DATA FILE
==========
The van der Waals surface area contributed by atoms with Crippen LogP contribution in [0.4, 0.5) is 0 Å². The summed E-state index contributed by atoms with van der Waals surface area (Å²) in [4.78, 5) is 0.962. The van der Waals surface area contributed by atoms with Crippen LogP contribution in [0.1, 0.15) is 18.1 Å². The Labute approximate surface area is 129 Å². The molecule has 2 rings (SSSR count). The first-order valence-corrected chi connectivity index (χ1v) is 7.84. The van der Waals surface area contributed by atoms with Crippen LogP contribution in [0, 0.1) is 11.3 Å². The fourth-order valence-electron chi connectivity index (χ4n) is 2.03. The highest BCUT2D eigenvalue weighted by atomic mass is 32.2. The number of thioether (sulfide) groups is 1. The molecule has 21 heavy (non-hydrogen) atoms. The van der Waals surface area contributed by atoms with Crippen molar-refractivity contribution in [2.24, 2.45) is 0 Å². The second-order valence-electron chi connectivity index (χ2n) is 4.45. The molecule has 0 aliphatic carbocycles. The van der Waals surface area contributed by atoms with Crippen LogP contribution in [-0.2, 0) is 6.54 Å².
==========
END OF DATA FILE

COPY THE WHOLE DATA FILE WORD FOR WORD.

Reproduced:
The van der Waals surface area contributed by atoms with Crippen LogP contribution in [0.4, 0.5) is 0 Å². The summed E-state index contributed by atoms with van der Waals surface area (Å²) in [4.78, 5) is 0.962. The van der Waals surface area contributed by atoms with Crippen LogP contribution in [0.1, 0.15) is 18.1 Å². The Labute approximate surface area is 129 Å². The molecule has 2 rings (SSSR count). The first-order valence-corrected chi connectivity index (χ1v) is 7.84. The van der Waals surface area contributed by atoms with Crippen LogP contribution in [0, 0.1) is 11.3 Å². The fourth-order valence-electron chi connectivity index (χ4n) is 2.03. The highest BCUT2D eigenvalue weighted by atomic mass is 32.2. The number of thioether (sulfide) groups is 1. The molecule has 21 heavy (non-hydrogen) atoms. The van der Waals surface area contributed by atoms with Crippen molar-refractivity contribution in [2.24, 2.45) is 0 Å². The second-order valence-electron chi connectivity index (χ2n) is 4.45. The molecule has 0 aliphatic carbocycles. The van der Waals surface area contributed by atoms with Crippen LogP contribution in [-0.2, 0) is 6.54 Å².